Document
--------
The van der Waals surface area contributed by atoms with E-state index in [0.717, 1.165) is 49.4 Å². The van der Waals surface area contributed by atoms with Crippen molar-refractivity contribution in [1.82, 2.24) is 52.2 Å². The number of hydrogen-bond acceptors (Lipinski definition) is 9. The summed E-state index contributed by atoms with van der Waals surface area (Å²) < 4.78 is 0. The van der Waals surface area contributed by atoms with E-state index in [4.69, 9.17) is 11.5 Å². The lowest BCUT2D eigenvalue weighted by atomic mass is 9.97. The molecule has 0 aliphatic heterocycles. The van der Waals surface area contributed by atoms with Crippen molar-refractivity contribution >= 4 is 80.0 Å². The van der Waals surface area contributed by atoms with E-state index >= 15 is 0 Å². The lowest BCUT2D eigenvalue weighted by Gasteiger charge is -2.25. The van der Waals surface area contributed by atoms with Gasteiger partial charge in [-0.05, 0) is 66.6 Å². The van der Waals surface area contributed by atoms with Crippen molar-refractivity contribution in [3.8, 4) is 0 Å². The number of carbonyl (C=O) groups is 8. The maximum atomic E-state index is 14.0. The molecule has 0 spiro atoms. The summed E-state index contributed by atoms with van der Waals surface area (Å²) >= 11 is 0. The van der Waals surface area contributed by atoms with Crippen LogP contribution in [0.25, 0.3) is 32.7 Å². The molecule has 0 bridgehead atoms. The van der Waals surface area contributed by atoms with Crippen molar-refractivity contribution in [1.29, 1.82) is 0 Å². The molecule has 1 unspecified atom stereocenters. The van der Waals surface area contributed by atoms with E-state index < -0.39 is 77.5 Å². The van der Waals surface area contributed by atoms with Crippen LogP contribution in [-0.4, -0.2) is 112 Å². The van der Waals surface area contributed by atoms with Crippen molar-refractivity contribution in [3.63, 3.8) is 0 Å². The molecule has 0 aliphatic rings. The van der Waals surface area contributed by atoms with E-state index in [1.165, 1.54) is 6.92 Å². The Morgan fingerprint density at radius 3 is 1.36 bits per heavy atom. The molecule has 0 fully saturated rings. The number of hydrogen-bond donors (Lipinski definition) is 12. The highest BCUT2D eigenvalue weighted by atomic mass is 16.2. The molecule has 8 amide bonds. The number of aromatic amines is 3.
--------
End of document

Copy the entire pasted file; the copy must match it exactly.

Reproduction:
The van der Waals surface area contributed by atoms with E-state index in [0.717, 1.165) is 49.4 Å². The van der Waals surface area contributed by atoms with Crippen molar-refractivity contribution in [1.82, 2.24) is 52.2 Å². The number of hydrogen-bond acceptors (Lipinski definition) is 9. The summed E-state index contributed by atoms with van der Waals surface area (Å²) < 4.78 is 0. The van der Waals surface area contributed by atoms with E-state index in [4.69, 9.17) is 11.5 Å². The lowest BCUT2D eigenvalue weighted by atomic mass is 9.97. The molecule has 0 aliphatic heterocycles. The van der Waals surface area contributed by atoms with Crippen molar-refractivity contribution >= 4 is 80.0 Å². The van der Waals surface area contributed by atoms with E-state index >= 15 is 0 Å². The lowest BCUT2D eigenvalue weighted by Gasteiger charge is -2.25. The van der Waals surface area contributed by atoms with Gasteiger partial charge in [-0.05, 0) is 66.6 Å². The van der Waals surface area contributed by atoms with Crippen molar-refractivity contribution in [3.8, 4) is 0 Å². The number of carbonyl (C=O) groups is 8. The maximum atomic E-state index is 14.0. The molecule has 0 spiro atoms. The summed E-state index contributed by atoms with van der Waals surface area (Å²) >= 11 is 0. The van der Waals surface area contributed by atoms with Crippen LogP contribution in [0.25, 0.3) is 32.7 Å². The molecule has 0 bridgehead atoms. The van der Waals surface area contributed by atoms with Crippen molar-refractivity contribution in [1.29, 1.82) is 0 Å². The molecule has 1 unspecified atom stereocenters. The van der Waals surface area contributed by atoms with E-state index < -0.39 is 77.5 Å². The van der Waals surface area contributed by atoms with Crippen LogP contribution in [-0.4, -0.2) is 112 Å². The van der Waals surface area contributed by atoms with Crippen molar-refractivity contribution in [3.63, 3.8) is 0 Å². The molecule has 0 aliphatic rings. The van der Waals surface area contributed by atoms with E-state index in [1.165, 1.54) is 6.92 Å². The Morgan fingerprint density at radius 3 is 1.36 bits per heavy atom. The molecule has 0 fully saturated rings. The number of hydrogen-bond donors (Lipinski definition) is 12. The highest BCUT2D eigenvalue weighted by atomic mass is 16.2. The molecule has 8 amide bonds. The number of aromatic amines is 3.